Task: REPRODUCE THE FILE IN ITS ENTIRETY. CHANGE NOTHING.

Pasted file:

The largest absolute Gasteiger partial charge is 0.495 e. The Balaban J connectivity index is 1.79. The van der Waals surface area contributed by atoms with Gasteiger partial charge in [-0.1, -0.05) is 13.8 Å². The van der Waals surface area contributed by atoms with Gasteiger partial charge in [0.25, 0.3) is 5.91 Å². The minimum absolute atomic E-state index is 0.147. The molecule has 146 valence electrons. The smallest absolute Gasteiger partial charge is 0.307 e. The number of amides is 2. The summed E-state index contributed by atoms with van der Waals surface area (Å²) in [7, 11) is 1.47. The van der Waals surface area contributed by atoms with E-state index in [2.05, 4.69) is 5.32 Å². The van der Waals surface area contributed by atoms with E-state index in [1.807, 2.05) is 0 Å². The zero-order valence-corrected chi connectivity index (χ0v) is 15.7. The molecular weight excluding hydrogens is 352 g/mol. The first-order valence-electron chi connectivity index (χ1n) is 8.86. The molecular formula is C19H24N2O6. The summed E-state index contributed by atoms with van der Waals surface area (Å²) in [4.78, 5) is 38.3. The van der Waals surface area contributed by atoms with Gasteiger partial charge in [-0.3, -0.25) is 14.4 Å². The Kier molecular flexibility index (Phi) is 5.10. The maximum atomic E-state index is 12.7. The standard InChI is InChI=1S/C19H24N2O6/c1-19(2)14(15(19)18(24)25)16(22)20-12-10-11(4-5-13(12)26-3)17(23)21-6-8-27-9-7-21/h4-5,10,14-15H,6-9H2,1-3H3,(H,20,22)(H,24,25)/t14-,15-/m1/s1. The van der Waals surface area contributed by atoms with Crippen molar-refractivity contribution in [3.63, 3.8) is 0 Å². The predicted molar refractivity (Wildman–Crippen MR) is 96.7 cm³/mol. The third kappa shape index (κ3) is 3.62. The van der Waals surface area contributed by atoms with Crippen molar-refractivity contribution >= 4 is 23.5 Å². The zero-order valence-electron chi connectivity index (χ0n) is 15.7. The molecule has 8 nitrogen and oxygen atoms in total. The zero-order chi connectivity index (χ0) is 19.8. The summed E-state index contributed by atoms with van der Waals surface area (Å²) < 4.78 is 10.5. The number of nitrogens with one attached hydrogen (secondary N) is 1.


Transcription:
The largest absolute Gasteiger partial charge is 0.495 e. The Balaban J connectivity index is 1.79. The van der Waals surface area contributed by atoms with Gasteiger partial charge in [-0.1, -0.05) is 13.8 Å². The van der Waals surface area contributed by atoms with Gasteiger partial charge in [0.25, 0.3) is 5.91 Å². The minimum absolute atomic E-state index is 0.147. The molecule has 146 valence electrons. The smallest absolute Gasteiger partial charge is 0.307 e. The number of amides is 2. The summed E-state index contributed by atoms with van der Waals surface area (Å²) in [7, 11) is 1.47. The van der Waals surface area contributed by atoms with E-state index in [2.05, 4.69) is 5.32 Å². The van der Waals surface area contributed by atoms with E-state index in [1.807, 2.05) is 0 Å². The zero-order valence-corrected chi connectivity index (χ0v) is 15.7. The molecular weight excluding hydrogens is 352 g/mol. The first-order valence-electron chi connectivity index (χ1n) is 8.86. The molecular formula is C19H24N2O6. The summed E-state index contributed by atoms with van der Waals surface area (Å²) in [4.78, 5) is 38.3. The van der Waals surface area contributed by atoms with Gasteiger partial charge in [-0.3, -0.25) is 14.4 Å². The Kier molecular flexibility index (Phi) is 5.10. The maximum atomic E-state index is 12.7. The standard InChI is InChI=1S/C19H24N2O6/c1-19(2)14(15(19)18(24)25)16(22)20-12-10-11(4-5-13(12)26-3)17(23)21-6-8-27-9-7-21/h4-5,10,14-15H,6-9H2,1-3H3,(H,20,22)(H,24,25)/t14-,15-/m1/s1. The van der Waals surface area contributed by atoms with Crippen molar-refractivity contribution in [3.63, 3.8) is 0 Å². The predicted molar refractivity (Wildman–Crippen MR) is 96.7 cm³/mol. The third kappa shape index (κ3) is 3.62. The van der Waals surface area contributed by atoms with Crippen molar-refractivity contribution >= 4 is 23.5 Å². The zero-order valence-electron chi connectivity index (χ0n) is 15.7. The molecule has 8 nitrogen and oxygen atoms in total. The zero-order chi connectivity index (χ0) is 19.8. The summed E-state index contributed by atoms with van der Waals surface area (Å²) < 4.78 is 10.5. The number of nitrogens with one attached hydrogen (secondary N) is 1.